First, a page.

Can an Australian NRI get exemption on capital gains?

I live in Australia with my family. Somewhere in mid-2020, I had invested in some liquid mutual funds, which I redeemed in March this year to book profits. TDS (tax deducted at source) has been deducted upon redemption. I have read that NRIs (non-resident Indians) in the UAE do not have to pay capital gains tax upon redemption. Is the same benefit available to Australian NRIs, too? If not, what is the taxation upon sale?

—Name withheld on request.

I assume that you are a non-resident as per Indian tax law. Liquid funds typically invest in a portfolio of money market and short-term debt securities, and since investment in equity shares of domestic listed companies is less than 35% of its total portfolio, they do not meet the criteria of being an equity-oriented fund. For units of mutual funds other than equity-oriented funds, the period of holding to qualify as a long-term capital asset is three years. The period of holding as per your facts exceeds three years. For debt-mutual funds, TDS on long-term capital gains for NRIs is 10% without indexation benefit (plus applicable surcharge and cess) and so would the final tax, too.

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The Finance Act 2023 made certain amendments in lieu of which capital gains on sale of debt mutual funds are deemed to be treated as short-term capital gains irrespective of the period of holding. However, the amendment applies for any units purchased after 1 April 2023, and thus it would not apply in your case.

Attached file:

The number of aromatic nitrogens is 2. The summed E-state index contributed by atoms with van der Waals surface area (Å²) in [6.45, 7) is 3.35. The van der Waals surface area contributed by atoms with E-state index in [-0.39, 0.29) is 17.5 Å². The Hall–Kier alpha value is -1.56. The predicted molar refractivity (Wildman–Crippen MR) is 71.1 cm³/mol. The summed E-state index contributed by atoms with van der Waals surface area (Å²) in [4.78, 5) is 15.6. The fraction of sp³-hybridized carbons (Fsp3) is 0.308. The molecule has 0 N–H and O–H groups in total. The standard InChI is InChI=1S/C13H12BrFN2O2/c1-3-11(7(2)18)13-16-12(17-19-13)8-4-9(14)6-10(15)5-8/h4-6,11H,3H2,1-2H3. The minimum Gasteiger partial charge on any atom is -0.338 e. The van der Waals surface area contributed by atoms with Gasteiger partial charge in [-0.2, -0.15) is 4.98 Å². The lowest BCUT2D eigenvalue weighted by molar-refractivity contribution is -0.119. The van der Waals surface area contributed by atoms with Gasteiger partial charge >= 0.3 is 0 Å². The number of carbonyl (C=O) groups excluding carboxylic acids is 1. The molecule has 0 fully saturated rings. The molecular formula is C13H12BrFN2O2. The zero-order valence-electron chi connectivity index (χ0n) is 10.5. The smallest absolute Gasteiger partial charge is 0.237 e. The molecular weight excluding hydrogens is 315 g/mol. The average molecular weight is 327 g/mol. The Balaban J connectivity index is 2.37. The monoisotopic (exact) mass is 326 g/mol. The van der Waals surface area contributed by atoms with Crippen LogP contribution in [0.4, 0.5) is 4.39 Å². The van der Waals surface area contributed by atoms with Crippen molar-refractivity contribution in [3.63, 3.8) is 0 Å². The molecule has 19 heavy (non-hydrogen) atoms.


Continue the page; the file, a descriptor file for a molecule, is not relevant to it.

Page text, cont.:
Under the India-UAE double taxation avoidance agreement (DTAA), mutual fund units qualify as ‘property’ not described under other paragraphs of the capital gains article under the DTAA. Therefore, as per residual clause of article 13(5), the sole taxation rights on sale of mutual funds are allocated to the UAE. Whereas the capital gains article under the India-Australia DTAA is worded slight differently than under the India-UAE DTAA. First, we have to determine whether the mutual fund units qualify as ‘interests in a company’ comparable to shares since taxation rights for ‘comparable interests in a company’ (as for shares) are shared between India and Australia under article 13(5). Only if mutual fund units do not qualify as ‘comparable interests in a company’ would they become ‘property’ that is not described under other paragraphs of the capital gains article under the DTAA and, accordingly, the sole taxation rights would be allocated to Australia under article 13(6) of the India-Australia DTAA (which is similar to article 13(5) under the India-UAE DTAA).

‘Company’ has been defined under the India-Australia DTAA to mean a body corporate or an entity treated as a body corporate for tax purposes. In terms of the mutual fund regulations of the Securities and Exchange Board of India, a mutual fund means a fund established in the form of a trust. A mutual fund, being a trust, is not a company or other body corporate. Therefore, mutual units do not qualify as ‘interests in a company’ comparable to shares.


Thus, they are eligible to be treated as ‘property’ under the residual article 13(6) of India-Australia DTAA and would be taxed only in Australia. The TDS that has been deducted in India can be claimed as a refund by filing your income tax return in India, and you will have to pay taxes on the capital gains in your home country, being Australia. Indian TDS cannot be claimed as foreign tax credit in Australia.

Harshal Bhuta is a partner at chartered accountancy firm P.R. Bhuta and Co.

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Published: 10 Jun 2024, 04:38 PM IST

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